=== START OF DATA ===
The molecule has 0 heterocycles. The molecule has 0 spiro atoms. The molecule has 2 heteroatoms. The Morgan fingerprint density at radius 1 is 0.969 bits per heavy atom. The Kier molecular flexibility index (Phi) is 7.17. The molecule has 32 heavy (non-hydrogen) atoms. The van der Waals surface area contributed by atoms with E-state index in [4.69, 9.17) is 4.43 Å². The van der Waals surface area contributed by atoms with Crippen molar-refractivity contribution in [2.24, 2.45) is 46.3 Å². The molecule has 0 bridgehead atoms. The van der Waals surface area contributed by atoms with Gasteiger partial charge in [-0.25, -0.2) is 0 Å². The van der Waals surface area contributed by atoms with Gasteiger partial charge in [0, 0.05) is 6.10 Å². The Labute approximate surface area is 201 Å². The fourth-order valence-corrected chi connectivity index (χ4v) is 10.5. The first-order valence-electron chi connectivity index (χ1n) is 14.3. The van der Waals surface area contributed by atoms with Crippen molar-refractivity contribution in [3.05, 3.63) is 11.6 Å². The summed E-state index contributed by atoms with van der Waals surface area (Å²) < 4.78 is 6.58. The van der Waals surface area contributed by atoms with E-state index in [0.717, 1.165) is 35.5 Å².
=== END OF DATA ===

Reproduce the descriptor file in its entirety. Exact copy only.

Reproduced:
The molecule has 0 heterocycles. The molecule has 0 spiro atoms. The molecule has 2 heteroatoms. The Morgan fingerprint density at radius 1 is 0.969 bits per heavy atom. The Kier molecular flexibility index (Phi) is 7.17. The molecule has 32 heavy (non-hydrogen) atoms. The van der Waals surface area contributed by atoms with E-state index in [4.69, 9.17) is 4.43 Å². The van der Waals surface area contributed by atoms with Crippen molar-refractivity contribution in [2.24, 2.45) is 46.3 Å². The molecule has 0 bridgehead atoms. The van der Waals surface area contributed by atoms with Gasteiger partial charge in [-0.25, -0.2) is 0 Å². The van der Waals surface area contributed by atoms with Gasteiger partial charge in [0, 0.05) is 6.10 Å². The Labute approximate surface area is 201 Å². The fourth-order valence-corrected chi connectivity index (χ4v) is 10.5. The first-order valence-electron chi connectivity index (χ1n) is 14.3. The van der Waals surface area contributed by atoms with Crippen molar-refractivity contribution in [3.05, 3.63) is 11.6 Å². The summed E-state index contributed by atoms with van der Waals surface area (Å²) < 4.78 is 6.58. The van der Waals surface area contributed by atoms with E-state index in [0.717, 1.165) is 35.5 Å².